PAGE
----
March 28, 2012 Leave a comment

In one small paragraph that buggers belief, UK members of parliament show that they are divorced from the reality of public opinion and bereft of internet knowledge.

Google acknowledged that it was possible to develop the technology proactively to monitor websites for such material in order that the material does not appear in the results of searches. We find their objections in principle to developing such technology totally unconvincing. Google and other search engines should take steps to ensure that their websites are not used as vehicles to breach the law and should actively develop and use such technology. We recommend that if legislation is necessary to require them to do so it should be introduced.
Joint Committee on Privacy and Injunctions – First Report: The role of search engines

These people, the cross-party Joint Committee on Privacy and Injunctions, are actually suggesting that Google should be forced, by law, to “develop and use” censorship.

There have been riots in European streets over ACTA’s censorship. The US government has been forced (however temporarily) to backtrack over SOPA’s censorship. The anti-censorship Pirate Party has won parliamentary seats in Germany. So much for being interested in public-opinion. And as for the internet. Almost 20 years ago John Gilmore said “The Net interprets censorship as damage and routes around it.” We’ve had two decades of immune system development since then. If it routed around in 1993, it will shrug off in 2012. All that will happen is that otherwise innocent people will be forced to break or by-pass the law in a natural curiosity about the truth.

But such supreme arrogance from our political master raises two important questions about the nature of democracy in the free democratic West.

  • Do we elect people in order to delegate total responsibility to them, in order to say, ‘here you go, you make up my mind for me in future and just tell me what to do’; or do we elect people to enact what we wish them to enact?
  • Is the rule of law sacrosanct; that is, once these people pass a law, do we have to obey that law under all circumstances?

To the first I say categorically that my elected representative is there to represent me and my wishes. He or she is not there to represent the wishes of business, other governments or anything or person other than me. And I say think again about your current attitude towards internet censorship and copyright protection.

To the second question I say that it is the duty of all citizens to reject the rule of law when their conscience demands it. War criminals are probably not law breakers: they uphold the rule of law in their own lands. You cannot say that the rule of law is sacrosanct here but not sacrosanct there. The rule of law must always be ultimately subservient to the rule of conscience.

So, to all members of government: remember your role. You are there to serve us; you are not there to usurp us.

Categories: All, General Rants, Politics

The crisis of identity at Oxford

March 27, 2012 Leave a comment

Oxford has a new Cyber Security Centre. Dare I suggest, however, that it needs to go back to its roots before it tries something new?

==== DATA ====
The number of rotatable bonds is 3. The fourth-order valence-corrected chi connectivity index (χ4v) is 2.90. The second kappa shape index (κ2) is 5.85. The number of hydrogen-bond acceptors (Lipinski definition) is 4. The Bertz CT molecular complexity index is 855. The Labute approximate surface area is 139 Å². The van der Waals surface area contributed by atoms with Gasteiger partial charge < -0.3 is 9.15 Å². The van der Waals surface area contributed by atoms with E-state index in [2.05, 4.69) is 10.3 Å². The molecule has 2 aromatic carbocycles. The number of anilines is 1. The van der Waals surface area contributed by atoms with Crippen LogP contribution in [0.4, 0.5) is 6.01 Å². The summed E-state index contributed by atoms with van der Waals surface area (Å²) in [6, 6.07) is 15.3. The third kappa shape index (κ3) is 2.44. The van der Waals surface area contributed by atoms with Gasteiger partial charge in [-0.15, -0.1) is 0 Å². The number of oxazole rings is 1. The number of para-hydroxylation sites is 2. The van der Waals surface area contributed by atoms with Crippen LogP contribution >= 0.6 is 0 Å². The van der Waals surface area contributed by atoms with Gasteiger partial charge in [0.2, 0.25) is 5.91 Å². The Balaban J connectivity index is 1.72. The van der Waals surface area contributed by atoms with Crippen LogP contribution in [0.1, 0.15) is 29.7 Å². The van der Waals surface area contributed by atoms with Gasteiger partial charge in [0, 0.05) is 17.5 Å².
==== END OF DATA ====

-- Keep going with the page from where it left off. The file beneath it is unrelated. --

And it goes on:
“The Oxford Cyber Security Center is the new home to cutting-edge research designed to tackle the growing threats posed by cyber terrorism and cyber crime…” Cutting-edge research? Cliché! PR hyperbollocks. Almost a trope. Notice also, by the way, that the Centre has suddenly become American.

But it gets worse. “In addition to being a springboard for new research, is an umbrella for current research activity worth in excess of £5m, supported close involvement of over 12 permanent academic staff, and in excess of 25 research staff, 18 doctoral students.” That is a tragic coagulation of words – I hesitate to call it a sentence.

Actually, I think that an Oxford Cyber Security Centre is a good thing; and that the introduction of Oxford thinking into infosecurity will be a great benefit. But I am heartbroken to see that dumbing down has breached Oxford’s city walls.

Categories: All, General Rants

Infosecurity Magazine news stories for 21 March 2012

March 22, 2012 Leave a comment

My news stories on Infosecurity Magazine for Wednesday 21 March…

Two new botnets discovered by ESET and Kaspersky Lab
Kaspersky’s discovery is centered in Russia; ESET’s discovery is centered in Georgia. Both shed new light on the ingenuity and intention of cybercriminals.
21 March 2012

Russian wins Facebook Hacker Cup Again
Eight thousand initial entrants to Facebook’s second annual Hacker Cup from 150 countries were reduced to just 25 finalists from Russia, Germany, Poland, Ukraine, China, South Korea, Japan, Taiwan, and the United States.
21 March 2012

Indian company hacks GSM and usurps IMSI
At a security conference organized by Null in India, Matrix Shell claimed and demonstrated the ability to hack into GSM phones and manipulate the user’s International Mobile Subscriber Identity.
21 March 2012

Categories: All, Security News

From the sublime to the ridiculous – comments on the EU

March 21, 2012 Leave a comment

Rick Falkvinge, founder of the Swedish Pirate Party, has written the most sublime rant against the Swedish parliament: In Grand Deceivefest, Swedish Parliament Just Voted For Data Retention. I cannot do it justice and you must read it.